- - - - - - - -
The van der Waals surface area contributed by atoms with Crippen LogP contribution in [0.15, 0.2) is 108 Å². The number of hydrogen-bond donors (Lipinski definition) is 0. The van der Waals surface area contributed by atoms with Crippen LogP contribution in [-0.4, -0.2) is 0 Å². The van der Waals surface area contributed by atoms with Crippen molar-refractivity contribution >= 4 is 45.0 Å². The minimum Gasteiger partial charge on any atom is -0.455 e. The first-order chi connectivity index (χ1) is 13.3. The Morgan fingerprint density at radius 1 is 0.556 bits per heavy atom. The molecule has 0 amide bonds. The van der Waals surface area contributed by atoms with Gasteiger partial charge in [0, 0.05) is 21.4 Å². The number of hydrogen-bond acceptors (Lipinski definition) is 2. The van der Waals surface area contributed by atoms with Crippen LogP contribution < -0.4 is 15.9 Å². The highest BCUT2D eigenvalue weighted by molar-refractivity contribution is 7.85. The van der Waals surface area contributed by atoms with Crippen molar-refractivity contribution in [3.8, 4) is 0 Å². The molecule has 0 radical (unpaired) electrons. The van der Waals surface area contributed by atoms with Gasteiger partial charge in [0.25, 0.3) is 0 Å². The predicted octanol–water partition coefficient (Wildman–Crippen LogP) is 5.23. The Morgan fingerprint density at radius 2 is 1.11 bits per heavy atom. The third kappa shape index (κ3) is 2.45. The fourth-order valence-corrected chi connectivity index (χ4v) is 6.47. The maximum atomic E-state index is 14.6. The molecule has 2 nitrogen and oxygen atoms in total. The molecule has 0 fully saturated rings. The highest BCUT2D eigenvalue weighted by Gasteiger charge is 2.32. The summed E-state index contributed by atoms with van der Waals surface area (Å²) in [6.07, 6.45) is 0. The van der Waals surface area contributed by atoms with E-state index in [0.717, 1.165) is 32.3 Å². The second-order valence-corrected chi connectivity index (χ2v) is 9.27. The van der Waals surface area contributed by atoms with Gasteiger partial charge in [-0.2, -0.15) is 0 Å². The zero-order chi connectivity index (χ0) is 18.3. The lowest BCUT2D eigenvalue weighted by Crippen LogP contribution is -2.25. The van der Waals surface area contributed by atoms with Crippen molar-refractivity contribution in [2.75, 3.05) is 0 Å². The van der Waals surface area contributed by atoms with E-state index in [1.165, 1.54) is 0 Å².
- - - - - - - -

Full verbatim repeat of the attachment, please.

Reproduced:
The van der Waals surface area contributed by atoms with Crippen LogP contribution in [0.15, 0.2) is 108 Å². The number of hydrogen-bond donors (Lipinski definition) is 0. The van der Waals surface area contributed by atoms with Crippen LogP contribution in [-0.4, -0.2) is 0 Å². The van der Waals surface area contributed by atoms with Crippen molar-refractivity contribution >= 4 is 45.0 Å². The minimum Gasteiger partial charge on any atom is -0.455 e. The first-order chi connectivity index (χ1) is 13.3. The Morgan fingerprint density at radius 1 is 0.556 bits per heavy atom. The molecule has 0 amide bonds. The van der Waals surface area contributed by atoms with Gasteiger partial charge in [0, 0.05) is 21.4 Å². The number of hydrogen-bond acceptors (Lipinski definition) is 2. The van der Waals surface area contributed by atoms with Crippen LogP contribution < -0.4 is 15.9 Å². The highest BCUT2D eigenvalue weighted by molar-refractivity contribution is 7.85. The van der Waals surface area contributed by atoms with Crippen molar-refractivity contribution in [3.8, 4) is 0 Å². The molecule has 0 radical (unpaired) electrons. The van der Waals surface area contributed by atoms with Gasteiger partial charge in [0.25, 0.3) is 0 Å². The predicted octanol–water partition coefficient (Wildman–Crippen LogP) is 5.23. The Morgan fingerprint density at radius 2 is 1.11 bits per heavy atom. The third kappa shape index (κ3) is 2.45. The fourth-order valence-corrected chi connectivity index (χ4v) is 6.47. The maximum atomic E-state index is 14.6. The molecule has 2 nitrogen and oxygen atoms in total. The molecule has 0 fully saturated rings. The highest BCUT2D eigenvalue weighted by Gasteiger charge is 2.32. The summed E-state index contributed by atoms with van der Waals surface area (Å²) in [6.07, 6.45) is 0. The van der Waals surface area contributed by atoms with E-state index in [0.717, 1.165) is 32.3 Å². The second-order valence-corrected chi connectivity index (χ2v) is 9.27. The van der Waals surface area contributed by atoms with Gasteiger partial charge in [-0.2, -0.15) is 0 Å². The zero-order chi connectivity index (χ0) is 18.3. The lowest BCUT2D eigenvalue weighted by Crippen LogP contribution is -2.25. The van der Waals surface area contributed by atoms with Crippen molar-refractivity contribution in [2.75, 3.05) is 0 Å². The van der Waals surface area contributed by atoms with E-state index in [1.165, 1.54) is 0 Å².